The Golden Globes must be used to feeling like the appetizer before the Oscars. Sure, they give us something to chew on for a couple weeks each year before the Academy Award nominees are announced, but they’re forgotten as quickly as the caesar salad before a sirloin steak.
With that in mind, each January the Hollywood Foreign Press Association takes about three hours to take some attention away from the Academy by putting on a fun, loose party and giving some love to those overlooked by Oscar. They end up picking plenty of predictable frontrunners, but there always seems to be a bit of “look at me” tucked into a category or two.
This year, Argo and its lead actor/director/producer/mastermind Ben Affleck got some proper respect, with the film taking home Best Drama and Affleck awarded Best Director. This after being partially snubbed by the Academy Awards”Argo is up against eight other nominees for Best Film, but Affleck was ignored for both acting and directing prizes. Surely Argo is a deserving film and the Academy slipped up by not giving Affleck his due, but there had to be a hint of attention-seeking in highlighting a director so obviously ignored by the Oscars.
On the other hand, there were few surprises to be found in the acting categories. Daniel Day-Lewis won for his role in Lincoln and Anne Hathaway won for Les Miserables”a feat they’ll likely repeat on Oscar night”although where Day-Lewis was wonderfully articulate in his speech, Anne Hathaway again lost a few style points for her breathless, pretend-stunned performance. She tends to walk a fine line between earnest and overzealous, and on this night she planted both high heels on the wrong side of that line.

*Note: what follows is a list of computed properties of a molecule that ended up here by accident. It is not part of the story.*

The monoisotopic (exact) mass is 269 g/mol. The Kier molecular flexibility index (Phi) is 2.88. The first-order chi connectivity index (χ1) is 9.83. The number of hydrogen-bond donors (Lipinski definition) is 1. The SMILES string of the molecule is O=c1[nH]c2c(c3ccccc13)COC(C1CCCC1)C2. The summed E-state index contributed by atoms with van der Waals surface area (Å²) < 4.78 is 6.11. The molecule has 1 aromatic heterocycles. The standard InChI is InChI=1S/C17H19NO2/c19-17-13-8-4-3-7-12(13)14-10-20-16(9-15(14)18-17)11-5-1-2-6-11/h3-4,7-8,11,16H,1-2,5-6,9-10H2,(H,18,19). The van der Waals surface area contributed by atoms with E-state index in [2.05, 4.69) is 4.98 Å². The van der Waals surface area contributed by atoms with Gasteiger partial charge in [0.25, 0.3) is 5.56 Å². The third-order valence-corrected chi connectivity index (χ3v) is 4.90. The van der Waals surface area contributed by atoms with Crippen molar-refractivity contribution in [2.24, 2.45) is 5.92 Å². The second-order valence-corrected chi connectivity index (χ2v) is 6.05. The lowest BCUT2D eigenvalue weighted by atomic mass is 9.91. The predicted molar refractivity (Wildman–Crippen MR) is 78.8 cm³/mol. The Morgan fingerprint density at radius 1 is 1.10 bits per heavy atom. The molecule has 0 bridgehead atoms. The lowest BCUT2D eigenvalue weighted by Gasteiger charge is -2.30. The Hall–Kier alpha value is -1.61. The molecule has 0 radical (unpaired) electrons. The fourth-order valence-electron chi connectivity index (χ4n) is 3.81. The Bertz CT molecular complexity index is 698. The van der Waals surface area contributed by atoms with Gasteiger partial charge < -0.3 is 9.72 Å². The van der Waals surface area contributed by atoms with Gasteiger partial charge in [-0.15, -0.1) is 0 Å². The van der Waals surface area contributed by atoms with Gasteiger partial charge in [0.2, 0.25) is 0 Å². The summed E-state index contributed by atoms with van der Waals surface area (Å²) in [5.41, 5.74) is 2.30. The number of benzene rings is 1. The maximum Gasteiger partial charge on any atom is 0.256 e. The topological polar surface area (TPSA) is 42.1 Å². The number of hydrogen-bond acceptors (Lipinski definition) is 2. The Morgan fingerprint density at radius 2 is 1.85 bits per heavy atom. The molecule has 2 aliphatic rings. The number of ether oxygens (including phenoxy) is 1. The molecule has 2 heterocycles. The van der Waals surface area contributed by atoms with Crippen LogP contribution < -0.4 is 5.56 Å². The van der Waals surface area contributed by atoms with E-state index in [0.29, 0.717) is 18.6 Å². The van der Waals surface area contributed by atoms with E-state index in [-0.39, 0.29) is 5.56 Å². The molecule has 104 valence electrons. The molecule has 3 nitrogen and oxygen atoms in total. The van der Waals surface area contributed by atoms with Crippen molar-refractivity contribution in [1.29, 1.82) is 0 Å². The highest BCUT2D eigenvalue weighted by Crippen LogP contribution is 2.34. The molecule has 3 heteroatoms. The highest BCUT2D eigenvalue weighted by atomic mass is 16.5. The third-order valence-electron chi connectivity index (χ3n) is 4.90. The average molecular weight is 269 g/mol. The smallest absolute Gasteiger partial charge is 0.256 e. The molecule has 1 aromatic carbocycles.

Likewise, Oscar favourites Jessica Chastain and Jennifer Lawrence took prizes for their roles in Zero Dark Thirty and Silver Linings Playbook respectively. It’s going to be nearly impossible for the Academy to choose between them, as they’re both supremely awesome, talented women playing unique roles to perfection. Even for fans, how do you choose between Celia from The Help and Katniss from The Hunger Games?
On the TV side, the critically acclaimed Homeland nearly ran the table, taking home Best TV Series Drama, Lead Actor in a TV Drama (the endlessly charming Damien Lewis) and Lead Actress in a TV Drama (Claire Danes, who is now four-for-four at the Globes dating back to her role on My So-Called Life). Only Supporting Actor Mandy Patinkin was denied, passed over in favour of Ed Harris’s performance in the miniseries Game Change.
The most inexplicable win of the night went to Don Cheadle for House of Lies”as Time TV columnist James Poniewozik Tweeted, “Don Cheadle deserves awards for many, many things. HOUSE OF LIES is not one of them. ª#GoldenGlobes.” Considering he was competing with past winners Alec Baldwin and Jim Parsons, as well as critic-fave Louis C.K., it’s safe to say very few people, Cheadle included, expected him to win.
Finally, in a brave vote for both fearless nudity and for the new guard of empowered women in the media, HBO’s Girls shrugged off the criticism of its first season to win Best Comedy Series, while star/writer/director/producer Lena Dunham won Best Lead Actress in a Comedy. Her speech”after jokingly being referred to as “Lisa Dunham” by presenter Aziz Ansari”was perfectly reverent to her fellow nominees, whom Dunham admitted “are women that inspire me deeply, and have made me laugh and comforted me at the darkest moments of my life. Julia [Louis-Dreyfuss], Tina [Fey], Amy [Poehler] and Zooey [Deschanel] respectively got me through middle school, mono, a ruptured eardrum and the acute flood of anxiety that populates my entire life.”
While the Oscars will have their share of memorable moments, they’re not likely to replicate what the Hollywood Foreign Press Association pulled off on Sunday night”a fun, lively tribute to the finest in film and television that didn’t take itself too seriously. Let’s see Oscar follow that performance.